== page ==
• @KorayTugay Sharing code with the historical original is no longer an interesting criterion, because almost all of that code has been superseded anyway. As far as I'm concerned, anything whose primary system programming interface conforms to POSIX.1 is an implementation of Unix no matter where the code came from. It has to be the primary system programming interface, though; compatibility layers (which both Windows and z/OS have) don't count. – zwol Jan 30 '15 at 16:34

UNIX and Linux are not related to DOS or Windows.

DOS was an outgrowth of the 8-bit CP/M operating system popular in the late 70's/early 80's.

Windows NT (of which XP, Vista, 7 and 8 are based on) was developed new by Microsoft starting in 1993 and borrows a lot of concepts and ideas from VAX VMS. Windows NT was developed to be a "real" modern, preemptive, multi-user, multi-tasking secure operating system.

Windows 3.1, 95, 98, and ME were pretty much Microsoft's idea/execution of multi-tasking (not multi-user, or secure) DOS.

Regarding UNIX, Linux, etc.:

  • UNIX is a kernel/API/operating system that has been around since the 70's.

    • A kernel provides a platform for programs to run, in the case of Unix, it allows multiple programs to run on a single computer and multiple users to access it. A kernel runs no programs on its own, these must be separately developed and provided.

    • An API is a standard way for programs to talk to the kernel. It's part of the kernel.

    • An operating system is a kernel plus common utility programs to manage and administrate the system. Common utility programs for UNIX include basic programs that manage services and logins (init), a shell that allows you enter commands (sh, bash), and basic file management commands such as cp, ls, mv, etc.

  • Linux is a UNIX-like kernel released under the GPL which at first worked on PC hardware, but now works on almost anything with a CPU (if you are allowed to run it).

    • GPL is a license that says anyone that modifies/enhances Linux, and publishes their modifications, is required to make those modifications available to the public and allow others to do the same.

    • Linux implements the UNIX API, so UNIX programs can run generally unmodified if they are recomplied (this is far easier than rewriting them from scratch) - since they use the UNIX API, they don't care if they are really talking to Linux or UNIX or something else, as long as the API does the same thing.

  • Debian is a Linux distribution. It started in 1993 and is among the oldest distributions. Linux distributions generally provide:

    • a Linux kernel,
    • basic utility programs,
    • an installer so you can install Linux on your system,
    • a package manager (plus a format for packages - Debian uses .deb)
    • a repository of packages

      So you can install a distribution, get a basic Linux environment up and running, then call up packages from the distribution's repository, using the package manager, when you need software. It's different from Windows where traditionally software has been distributed on CDs and years go by between versions and updates. Software in repositories is typically updated frequently and the package manager handles downloading and applying any updates.

    • Debian is also strict about releasing only open source software, meaning things that require proprietary software to run, like modern video cards or Wi-Fi chipsets, won't work optimally (or at all) with Debian "out of the box."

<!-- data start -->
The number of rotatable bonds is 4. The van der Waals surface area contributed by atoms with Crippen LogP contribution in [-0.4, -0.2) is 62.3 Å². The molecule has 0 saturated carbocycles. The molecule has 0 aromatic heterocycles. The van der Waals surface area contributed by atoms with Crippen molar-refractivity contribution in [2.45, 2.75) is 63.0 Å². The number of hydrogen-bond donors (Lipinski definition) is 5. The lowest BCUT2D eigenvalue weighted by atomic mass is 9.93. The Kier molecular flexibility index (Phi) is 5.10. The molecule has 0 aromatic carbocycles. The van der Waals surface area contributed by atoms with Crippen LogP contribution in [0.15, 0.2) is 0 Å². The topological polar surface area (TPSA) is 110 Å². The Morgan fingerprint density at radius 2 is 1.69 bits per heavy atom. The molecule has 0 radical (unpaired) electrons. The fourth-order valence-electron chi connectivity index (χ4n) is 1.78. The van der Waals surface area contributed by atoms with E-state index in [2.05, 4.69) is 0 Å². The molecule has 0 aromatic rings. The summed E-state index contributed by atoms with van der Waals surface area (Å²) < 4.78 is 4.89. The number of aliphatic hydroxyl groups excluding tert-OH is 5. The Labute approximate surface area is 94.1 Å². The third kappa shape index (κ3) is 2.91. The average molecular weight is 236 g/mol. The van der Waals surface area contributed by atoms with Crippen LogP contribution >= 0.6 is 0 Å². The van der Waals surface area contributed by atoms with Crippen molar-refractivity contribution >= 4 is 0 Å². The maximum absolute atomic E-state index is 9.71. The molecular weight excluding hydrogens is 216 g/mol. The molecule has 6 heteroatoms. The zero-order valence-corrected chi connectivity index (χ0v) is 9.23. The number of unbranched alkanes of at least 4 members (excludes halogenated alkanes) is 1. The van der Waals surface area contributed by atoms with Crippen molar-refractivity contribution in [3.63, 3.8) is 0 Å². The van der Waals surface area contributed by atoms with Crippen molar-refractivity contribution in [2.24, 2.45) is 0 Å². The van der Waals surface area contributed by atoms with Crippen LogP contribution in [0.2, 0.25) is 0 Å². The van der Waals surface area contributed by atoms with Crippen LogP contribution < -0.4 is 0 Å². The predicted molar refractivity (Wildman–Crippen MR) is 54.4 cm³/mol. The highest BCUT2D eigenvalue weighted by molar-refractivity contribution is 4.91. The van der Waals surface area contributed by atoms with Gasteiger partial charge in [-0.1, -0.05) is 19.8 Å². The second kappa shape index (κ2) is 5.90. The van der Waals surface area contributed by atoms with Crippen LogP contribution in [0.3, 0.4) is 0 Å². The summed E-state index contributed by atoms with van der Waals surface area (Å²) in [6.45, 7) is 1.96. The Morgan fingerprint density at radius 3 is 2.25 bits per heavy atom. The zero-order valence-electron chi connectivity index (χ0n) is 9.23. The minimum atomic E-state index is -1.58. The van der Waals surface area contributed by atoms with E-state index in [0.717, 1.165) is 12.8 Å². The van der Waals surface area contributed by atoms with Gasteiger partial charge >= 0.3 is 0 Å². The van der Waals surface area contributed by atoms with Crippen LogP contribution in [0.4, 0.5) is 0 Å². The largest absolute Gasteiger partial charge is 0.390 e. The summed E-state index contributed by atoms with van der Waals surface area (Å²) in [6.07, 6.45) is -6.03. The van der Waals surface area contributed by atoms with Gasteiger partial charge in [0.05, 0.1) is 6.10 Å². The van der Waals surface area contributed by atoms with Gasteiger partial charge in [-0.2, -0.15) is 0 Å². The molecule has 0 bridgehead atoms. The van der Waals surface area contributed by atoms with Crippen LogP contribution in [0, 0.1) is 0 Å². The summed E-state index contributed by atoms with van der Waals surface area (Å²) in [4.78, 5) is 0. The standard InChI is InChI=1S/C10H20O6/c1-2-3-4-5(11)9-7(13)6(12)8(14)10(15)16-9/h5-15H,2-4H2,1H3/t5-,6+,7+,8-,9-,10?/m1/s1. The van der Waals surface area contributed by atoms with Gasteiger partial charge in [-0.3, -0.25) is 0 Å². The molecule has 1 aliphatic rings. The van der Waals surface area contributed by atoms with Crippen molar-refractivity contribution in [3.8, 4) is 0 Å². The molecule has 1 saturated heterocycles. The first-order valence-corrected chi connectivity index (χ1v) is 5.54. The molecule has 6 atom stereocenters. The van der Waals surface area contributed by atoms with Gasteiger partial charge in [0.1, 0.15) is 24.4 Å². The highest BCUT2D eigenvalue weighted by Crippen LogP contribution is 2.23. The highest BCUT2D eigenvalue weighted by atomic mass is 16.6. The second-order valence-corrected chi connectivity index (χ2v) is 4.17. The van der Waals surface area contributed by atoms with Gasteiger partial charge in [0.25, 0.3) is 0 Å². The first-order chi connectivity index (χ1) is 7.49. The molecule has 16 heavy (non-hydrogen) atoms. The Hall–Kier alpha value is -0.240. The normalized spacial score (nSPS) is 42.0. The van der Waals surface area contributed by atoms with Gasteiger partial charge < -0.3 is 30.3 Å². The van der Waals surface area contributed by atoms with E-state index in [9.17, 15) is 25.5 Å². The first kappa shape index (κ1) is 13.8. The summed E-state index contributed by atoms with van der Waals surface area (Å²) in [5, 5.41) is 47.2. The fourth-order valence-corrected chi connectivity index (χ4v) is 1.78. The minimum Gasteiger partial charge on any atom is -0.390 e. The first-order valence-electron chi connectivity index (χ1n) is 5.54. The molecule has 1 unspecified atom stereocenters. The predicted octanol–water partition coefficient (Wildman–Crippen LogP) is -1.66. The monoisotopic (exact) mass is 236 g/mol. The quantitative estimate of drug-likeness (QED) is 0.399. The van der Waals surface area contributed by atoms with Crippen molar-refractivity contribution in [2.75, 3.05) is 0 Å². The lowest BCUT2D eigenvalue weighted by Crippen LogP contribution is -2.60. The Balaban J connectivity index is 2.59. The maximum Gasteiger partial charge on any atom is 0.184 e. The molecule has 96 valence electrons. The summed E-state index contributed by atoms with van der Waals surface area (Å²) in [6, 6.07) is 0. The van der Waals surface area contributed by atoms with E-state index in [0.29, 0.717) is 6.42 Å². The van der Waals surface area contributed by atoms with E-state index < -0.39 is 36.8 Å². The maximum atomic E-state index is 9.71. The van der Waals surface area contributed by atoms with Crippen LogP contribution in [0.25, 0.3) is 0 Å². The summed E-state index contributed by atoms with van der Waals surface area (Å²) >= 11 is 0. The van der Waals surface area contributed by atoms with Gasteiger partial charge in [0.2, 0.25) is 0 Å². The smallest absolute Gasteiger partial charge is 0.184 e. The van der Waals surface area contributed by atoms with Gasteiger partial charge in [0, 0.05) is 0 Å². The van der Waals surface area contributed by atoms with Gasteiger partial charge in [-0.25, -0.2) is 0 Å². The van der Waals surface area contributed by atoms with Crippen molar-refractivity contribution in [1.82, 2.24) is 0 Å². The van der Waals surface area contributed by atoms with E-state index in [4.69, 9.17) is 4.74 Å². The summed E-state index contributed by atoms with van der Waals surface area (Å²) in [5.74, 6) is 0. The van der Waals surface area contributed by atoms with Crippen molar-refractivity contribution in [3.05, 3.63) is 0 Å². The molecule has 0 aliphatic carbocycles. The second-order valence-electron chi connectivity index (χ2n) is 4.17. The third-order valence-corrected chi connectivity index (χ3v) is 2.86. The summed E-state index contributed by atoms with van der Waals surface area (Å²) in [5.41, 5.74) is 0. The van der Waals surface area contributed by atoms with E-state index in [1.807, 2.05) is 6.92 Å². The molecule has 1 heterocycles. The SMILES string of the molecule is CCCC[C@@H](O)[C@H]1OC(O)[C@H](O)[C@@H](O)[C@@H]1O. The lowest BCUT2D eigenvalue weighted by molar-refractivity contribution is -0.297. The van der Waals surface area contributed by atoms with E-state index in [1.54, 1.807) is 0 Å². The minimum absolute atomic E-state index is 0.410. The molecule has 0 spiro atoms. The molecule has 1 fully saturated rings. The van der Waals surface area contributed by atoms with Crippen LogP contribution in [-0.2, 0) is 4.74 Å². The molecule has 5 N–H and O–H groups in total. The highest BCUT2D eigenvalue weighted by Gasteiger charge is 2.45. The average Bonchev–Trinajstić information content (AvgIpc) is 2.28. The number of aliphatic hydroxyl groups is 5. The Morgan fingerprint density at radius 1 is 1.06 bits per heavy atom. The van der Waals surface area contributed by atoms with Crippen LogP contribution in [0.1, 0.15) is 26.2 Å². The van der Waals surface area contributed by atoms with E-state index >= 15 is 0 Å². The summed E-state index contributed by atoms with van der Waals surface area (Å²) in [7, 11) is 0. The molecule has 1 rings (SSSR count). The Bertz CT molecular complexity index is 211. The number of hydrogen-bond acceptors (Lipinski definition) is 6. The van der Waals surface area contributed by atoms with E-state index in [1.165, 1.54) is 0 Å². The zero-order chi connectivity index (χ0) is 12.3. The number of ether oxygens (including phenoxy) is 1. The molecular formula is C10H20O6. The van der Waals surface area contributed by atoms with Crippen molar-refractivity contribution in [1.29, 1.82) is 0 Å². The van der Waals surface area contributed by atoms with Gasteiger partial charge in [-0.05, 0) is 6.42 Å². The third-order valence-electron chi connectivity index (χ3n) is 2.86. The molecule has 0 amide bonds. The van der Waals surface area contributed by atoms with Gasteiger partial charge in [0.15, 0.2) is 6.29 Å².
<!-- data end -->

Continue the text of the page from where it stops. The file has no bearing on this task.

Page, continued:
• Debian typically creates new versions slowly and is more interested in stability than new features. This makes Debian a favorite for servers where the hardware is relatively static and software stability is important.

  • Ubuntu is a "fork" of Debian

    • Debian allows others to create distributions based on it, using its package management tools. Doing this is termed "forking."

    • In addition to the specific branding and look of Ubuntu, Ubuntu adds additional Ubuntu-specific repositories containing more and newer software. Ubuntu is more "bleeding-edge" than Debian - it was created to be more friendly and useful from a non-technical or non-UNIX-expert standpoint. It is all about new features and hardware working out of the box.

    • Most software that works on Debian will work on Ubuntu. The other way around can be a bit problematic since Debian's software is typically older. You might run into some base components that need updating to run Ubuntu stuff, but can't be updated because there's no newer version in the Debian repos. You can update these manually, but then that might require other components to be updated, etc.

    • Should note that Debian is a lot friendlier and aware of modern hardware these days than before.

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  • Windows NT was not developed new beginning in 1993. NT was simply a rebranded copy of OS/2 3.0 with Presentation Manager replaced by the Windows GDI. – Carey Gregory Sep 25 '14 at 0:52
  • Good point. I didn't consider OS/2. Wasn't OS/2 compatibility in NT was implemented as a subsystem (like the Win32 API and POSIX API on top of the native NT API) though? – LawrenceC Sep 25 '14 at 12:21
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    NT didn't exactly have OS/2 compatibility because it was OS/2. Aside from the UI and API naming conventions, they were initially the exact same code base. For example, in a command line session when errors occurred, the error message text you got on NT and OS/2 was word-for-word identical. They gradually grew apart, but all the basic concepts implemented in NT to this day were originally part of the OS/2 design. – Carey Gregory Sep 25 '14 at 22:17

Unix = a commercial operating system specification